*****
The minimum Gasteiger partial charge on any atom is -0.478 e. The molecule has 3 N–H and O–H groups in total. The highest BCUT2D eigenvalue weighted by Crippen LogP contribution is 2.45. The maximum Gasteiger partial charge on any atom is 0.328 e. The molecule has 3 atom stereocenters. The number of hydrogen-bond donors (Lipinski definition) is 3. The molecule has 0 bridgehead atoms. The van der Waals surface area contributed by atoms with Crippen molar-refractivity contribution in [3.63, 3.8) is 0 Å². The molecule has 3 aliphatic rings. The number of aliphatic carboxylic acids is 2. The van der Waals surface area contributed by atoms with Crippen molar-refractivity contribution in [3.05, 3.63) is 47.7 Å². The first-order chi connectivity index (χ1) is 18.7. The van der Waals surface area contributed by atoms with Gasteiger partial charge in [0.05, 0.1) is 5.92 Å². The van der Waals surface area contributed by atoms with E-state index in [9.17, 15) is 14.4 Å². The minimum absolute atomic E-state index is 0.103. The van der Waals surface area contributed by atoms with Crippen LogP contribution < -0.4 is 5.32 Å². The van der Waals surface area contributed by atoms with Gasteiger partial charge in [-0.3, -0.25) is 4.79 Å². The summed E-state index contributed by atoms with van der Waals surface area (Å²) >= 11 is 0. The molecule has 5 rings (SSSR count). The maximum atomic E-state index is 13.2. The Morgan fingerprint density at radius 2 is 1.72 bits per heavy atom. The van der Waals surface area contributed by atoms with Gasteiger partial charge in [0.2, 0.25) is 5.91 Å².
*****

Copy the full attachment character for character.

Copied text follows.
The minimum Gasteiger partial charge on any atom is -0.478 e. The molecule has 3 N–H and O–H groups in total. The highest BCUT2D eigenvalue weighted by Crippen LogP contribution is 2.45. The maximum Gasteiger partial charge on any atom is 0.328 e. The molecule has 3 atom stereocenters. The number of hydrogen-bond donors (Lipinski definition) is 3. The molecule has 0 bridgehead atoms. The van der Waals surface area contributed by atoms with Crippen molar-refractivity contribution in [3.63, 3.8) is 0 Å². The molecule has 3 aliphatic rings. The number of aliphatic carboxylic acids is 2. The van der Waals surface area contributed by atoms with Crippen molar-refractivity contribution in [3.05, 3.63) is 47.7 Å². The first-order chi connectivity index (χ1) is 18.7. The van der Waals surface area contributed by atoms with Gasteiger partial charge in [0.05, 0.1) is 5.92 Å². The van der Waals surface area contributed by atoms with E-state index in [9.17, 15) is 14.4 Å². The minimum absolute atomic E-state index is 0.103. The van der Waals surface area contributed by atoms with Crippen LogP contribution < -0.4 is 5.32 Å². The van der Waals surface area contributed by atoms with Gasteiger partial charge in [-0.3, -0.25) is 4.79 Å². The summed E-state index contributed by atoms with van der Waals surface area (Å²) >= 11 is 0. The molecule has 5 rings (SSSR count). The maximum atomic E-state index is 13.2. The Morgan fingerprint density at radius 2 is 1.72 bits per heavy atom. The van der Waals surface area contributed by atoms with Gasteiger partial charge in [0.2, 0.25) is 5.91 Å².